By Johnathan Koo

Google scrapped their plans to open a data centre on the Tseung Kwan O Industrial Estate site in 2013, which signalled its withdrawal from investing in Hong Kong.

The company has never properly explained the withdrawal. But we may now — after seven years of speculation — be able to draw some conclusions from the clues given by the court judgment in a judicial review case between Hong Kong Science and Technology Parks (operators of the Tseung Kwan O estate) and a locally owned data centre company.

Hong Kong Data Centre in Sai Kung. Photo: datacentre.com.

Data security is the top priority for data businesses. However, in the court verdict, the judge ruled for HKSTP and against the data warehouse operators, saying the landlord can enter their customers’ data storage spaces at all times.

More importantly, it is clearly stated that “although reasonable notice is required, there is no right for the customer to refuse entry to HKSTP.” This is a potentially dangerous judgement if we, as Hong Kong citizens, value the privacy and security of data owners.

Clearly, no person and no company would like to see their sensitive and confidential data being accessed by the government at any time. If HKSTP, a public statutory body, is allowed to access their customers’ data storage spaces at any time, it means we are allowing the government to access data of citizens and businesses as a means to facilitate and control data centres in Hong Kong.

When companies consider investment in a city, they always take the credibility and integrity of the local government into account. According to the 2020 Heritage Foundation Index of Economic Freedom Report, Hong Kong, number one for the past 25 years, has been surpassed by Singapore, with significantly decreased scores in “Judicial Effectiveness”, “Government Integrity” and “Investment Freedom”.

Risk assessment always comes before investment. Can investors or companies risk having their data lawfully accessed by the Hong Kong Government? How can they convince their clients that their data will not be passed to a third party?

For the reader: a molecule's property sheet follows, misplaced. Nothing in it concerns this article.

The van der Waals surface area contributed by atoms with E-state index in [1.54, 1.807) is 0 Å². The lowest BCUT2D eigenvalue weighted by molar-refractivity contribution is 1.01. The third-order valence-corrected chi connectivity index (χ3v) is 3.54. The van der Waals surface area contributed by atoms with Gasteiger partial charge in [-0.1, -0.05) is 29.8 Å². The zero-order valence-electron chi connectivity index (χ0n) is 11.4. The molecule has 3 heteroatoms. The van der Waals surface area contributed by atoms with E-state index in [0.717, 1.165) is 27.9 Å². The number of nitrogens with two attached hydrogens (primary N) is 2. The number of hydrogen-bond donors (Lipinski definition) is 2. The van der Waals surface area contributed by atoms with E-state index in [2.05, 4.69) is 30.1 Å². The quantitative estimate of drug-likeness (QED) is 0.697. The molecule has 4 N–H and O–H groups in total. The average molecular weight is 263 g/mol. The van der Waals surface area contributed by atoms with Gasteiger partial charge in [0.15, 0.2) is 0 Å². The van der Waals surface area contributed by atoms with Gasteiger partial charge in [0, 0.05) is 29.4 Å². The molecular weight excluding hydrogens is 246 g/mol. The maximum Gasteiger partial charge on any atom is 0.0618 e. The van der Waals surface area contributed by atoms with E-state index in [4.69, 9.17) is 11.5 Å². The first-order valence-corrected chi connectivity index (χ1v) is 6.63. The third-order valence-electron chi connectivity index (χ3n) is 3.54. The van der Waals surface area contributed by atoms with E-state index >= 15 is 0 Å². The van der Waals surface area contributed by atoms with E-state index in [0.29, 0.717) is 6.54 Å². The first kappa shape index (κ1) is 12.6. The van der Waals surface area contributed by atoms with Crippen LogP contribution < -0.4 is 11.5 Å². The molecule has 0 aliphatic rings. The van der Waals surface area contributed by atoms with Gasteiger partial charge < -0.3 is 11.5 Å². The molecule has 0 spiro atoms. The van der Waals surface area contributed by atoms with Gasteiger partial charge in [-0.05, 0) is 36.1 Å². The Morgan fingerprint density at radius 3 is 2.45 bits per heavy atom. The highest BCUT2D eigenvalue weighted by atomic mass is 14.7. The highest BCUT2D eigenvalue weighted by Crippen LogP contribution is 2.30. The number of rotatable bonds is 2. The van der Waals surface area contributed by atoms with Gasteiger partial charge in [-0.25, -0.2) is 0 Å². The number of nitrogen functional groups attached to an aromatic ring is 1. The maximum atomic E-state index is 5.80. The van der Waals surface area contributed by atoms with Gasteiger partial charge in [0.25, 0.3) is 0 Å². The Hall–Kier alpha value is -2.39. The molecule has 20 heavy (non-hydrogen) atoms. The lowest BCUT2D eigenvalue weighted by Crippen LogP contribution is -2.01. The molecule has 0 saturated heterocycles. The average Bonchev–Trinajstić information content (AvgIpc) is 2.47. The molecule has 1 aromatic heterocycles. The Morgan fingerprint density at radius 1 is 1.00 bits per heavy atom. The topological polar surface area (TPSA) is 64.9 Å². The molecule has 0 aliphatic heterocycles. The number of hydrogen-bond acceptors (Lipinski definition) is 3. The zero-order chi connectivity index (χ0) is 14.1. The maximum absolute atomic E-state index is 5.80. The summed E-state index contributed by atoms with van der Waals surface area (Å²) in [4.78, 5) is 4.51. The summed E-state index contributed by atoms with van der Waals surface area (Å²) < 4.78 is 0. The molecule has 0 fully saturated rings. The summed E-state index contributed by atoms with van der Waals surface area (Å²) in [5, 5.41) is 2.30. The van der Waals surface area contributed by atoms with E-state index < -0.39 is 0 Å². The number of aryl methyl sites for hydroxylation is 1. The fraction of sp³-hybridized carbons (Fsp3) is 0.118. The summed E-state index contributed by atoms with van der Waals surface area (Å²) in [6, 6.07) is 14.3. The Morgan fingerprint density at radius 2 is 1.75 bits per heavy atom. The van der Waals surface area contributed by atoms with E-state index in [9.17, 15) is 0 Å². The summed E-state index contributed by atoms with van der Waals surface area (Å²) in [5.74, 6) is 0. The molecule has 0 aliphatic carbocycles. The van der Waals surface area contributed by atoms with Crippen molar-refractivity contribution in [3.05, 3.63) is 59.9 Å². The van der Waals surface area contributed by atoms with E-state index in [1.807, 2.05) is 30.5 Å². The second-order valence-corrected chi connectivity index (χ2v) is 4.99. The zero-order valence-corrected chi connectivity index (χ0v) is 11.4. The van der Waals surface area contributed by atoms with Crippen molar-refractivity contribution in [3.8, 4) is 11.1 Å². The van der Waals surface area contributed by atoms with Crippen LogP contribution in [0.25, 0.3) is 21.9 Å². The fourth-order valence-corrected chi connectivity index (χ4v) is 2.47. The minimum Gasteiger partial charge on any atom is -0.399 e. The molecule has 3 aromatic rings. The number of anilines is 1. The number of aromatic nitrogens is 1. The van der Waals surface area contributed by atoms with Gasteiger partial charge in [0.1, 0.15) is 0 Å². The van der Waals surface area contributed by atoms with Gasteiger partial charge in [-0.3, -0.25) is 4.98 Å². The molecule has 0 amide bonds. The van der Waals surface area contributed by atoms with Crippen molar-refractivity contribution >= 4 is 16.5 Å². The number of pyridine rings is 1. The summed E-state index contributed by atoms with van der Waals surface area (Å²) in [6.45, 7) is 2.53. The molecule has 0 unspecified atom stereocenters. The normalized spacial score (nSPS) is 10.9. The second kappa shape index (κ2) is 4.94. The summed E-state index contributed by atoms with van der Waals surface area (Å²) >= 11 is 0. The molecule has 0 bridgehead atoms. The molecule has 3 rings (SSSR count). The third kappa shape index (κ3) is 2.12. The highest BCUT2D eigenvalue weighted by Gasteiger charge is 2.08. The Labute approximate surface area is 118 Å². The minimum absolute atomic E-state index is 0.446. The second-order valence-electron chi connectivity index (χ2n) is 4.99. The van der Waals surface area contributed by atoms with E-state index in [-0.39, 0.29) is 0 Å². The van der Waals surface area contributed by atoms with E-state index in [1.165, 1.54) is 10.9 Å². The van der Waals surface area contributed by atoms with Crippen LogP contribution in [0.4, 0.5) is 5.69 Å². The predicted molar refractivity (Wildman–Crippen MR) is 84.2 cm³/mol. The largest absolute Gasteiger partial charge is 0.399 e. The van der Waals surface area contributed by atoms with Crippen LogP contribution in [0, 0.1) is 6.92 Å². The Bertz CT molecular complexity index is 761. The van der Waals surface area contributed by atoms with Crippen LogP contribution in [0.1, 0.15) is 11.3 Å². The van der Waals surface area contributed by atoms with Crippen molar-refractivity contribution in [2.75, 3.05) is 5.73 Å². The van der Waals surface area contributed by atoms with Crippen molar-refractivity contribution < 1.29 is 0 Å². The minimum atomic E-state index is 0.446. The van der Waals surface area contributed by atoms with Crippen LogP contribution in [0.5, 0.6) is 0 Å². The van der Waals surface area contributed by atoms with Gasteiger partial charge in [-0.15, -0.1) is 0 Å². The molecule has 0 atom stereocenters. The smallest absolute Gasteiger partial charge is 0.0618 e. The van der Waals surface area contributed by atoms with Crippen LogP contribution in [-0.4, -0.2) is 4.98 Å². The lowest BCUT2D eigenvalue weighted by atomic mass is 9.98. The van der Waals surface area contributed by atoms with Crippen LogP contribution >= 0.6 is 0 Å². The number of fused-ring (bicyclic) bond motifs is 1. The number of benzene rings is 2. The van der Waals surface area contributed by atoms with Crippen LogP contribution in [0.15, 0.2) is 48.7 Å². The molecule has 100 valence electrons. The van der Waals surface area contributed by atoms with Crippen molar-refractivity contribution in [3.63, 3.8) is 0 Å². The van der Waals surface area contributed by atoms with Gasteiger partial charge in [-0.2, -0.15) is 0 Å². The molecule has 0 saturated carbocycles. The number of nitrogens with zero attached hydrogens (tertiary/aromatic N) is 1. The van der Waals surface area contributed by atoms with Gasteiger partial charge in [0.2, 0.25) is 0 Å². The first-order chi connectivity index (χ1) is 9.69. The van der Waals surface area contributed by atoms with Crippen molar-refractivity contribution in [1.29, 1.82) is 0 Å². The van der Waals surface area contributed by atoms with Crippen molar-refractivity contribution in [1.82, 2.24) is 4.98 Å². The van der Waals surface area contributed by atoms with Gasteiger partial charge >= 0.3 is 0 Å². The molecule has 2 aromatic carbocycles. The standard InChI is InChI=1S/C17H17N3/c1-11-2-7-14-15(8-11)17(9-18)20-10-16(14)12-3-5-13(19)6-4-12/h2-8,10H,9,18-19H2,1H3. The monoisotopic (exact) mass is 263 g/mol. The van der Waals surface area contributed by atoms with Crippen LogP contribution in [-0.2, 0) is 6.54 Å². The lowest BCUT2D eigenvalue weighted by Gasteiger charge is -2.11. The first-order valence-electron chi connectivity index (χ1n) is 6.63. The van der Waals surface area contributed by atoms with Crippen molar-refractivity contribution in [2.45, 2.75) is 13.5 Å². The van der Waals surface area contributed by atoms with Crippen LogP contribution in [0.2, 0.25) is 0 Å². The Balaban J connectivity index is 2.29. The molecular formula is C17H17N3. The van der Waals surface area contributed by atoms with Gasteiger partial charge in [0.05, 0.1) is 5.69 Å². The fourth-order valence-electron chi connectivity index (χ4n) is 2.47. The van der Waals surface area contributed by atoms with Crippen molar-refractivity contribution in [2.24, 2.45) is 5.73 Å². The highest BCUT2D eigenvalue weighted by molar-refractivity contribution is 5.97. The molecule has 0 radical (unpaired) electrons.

If it is hard to understand what is at stake here, imagine a bank with a vault located inside a shopping mall where the mall’s landlord has the right to access the vault. Would you feel comfortable as a user of the vault if the shopping mall operators can enter the vault anytime they want, and the bank has no right to refuse?

File photo: Wikicommons

On the other hand, Singapore has strict protection for digital data. The government, though often criticised as authoritarian, cannot access a data centre without a warrant from a court.

In the Heritage Foundation’s Report, it is also stated that foreign and domestic businesses are treated equally under Singapore law, and nearly all sectors of the economy are open to total foreign ownership.

Hong Kong should learn from Singapore regarding the protection of personal and business data.

When we look back at Google’s mysterious withdrawal, a political lesson should be learned. Google believes in the motto of “Don’t be evil”. We cannot assume the Hong Kong Government or HKSTP will do evil deeds with freedom to access data, but who can guarantee it?

It is understandable that Google, as a global information technology giant, would give up the plan to build a data centre in Hong Kong under these conditions.

File Photo: Keso S via Flickr.

Fortunately, only data centres at government or HKSTP venues face this threat. The majority of data centres in Hong Kong are doing a brilliant job of securing clients’ privacy and confidentiality up to international standards.

The Hong Kong government should urgently review its data security policy and the role of HKSTP to limit the damage caused by this case. Otherwise, Hong Kong’s business environment will continue to deteriorate, and in the foreseeable future, it will not regain the title of the most free economy.

If that is the case, HKSTP will fail to fulfil its vision – to deliver social and economic benefits to Hong Kong.


Johnathan Koo studied International Relations in the UK and worked in politics. He is now a freelance writer and commentator.

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Guest contributors for Hong Kong Free Press.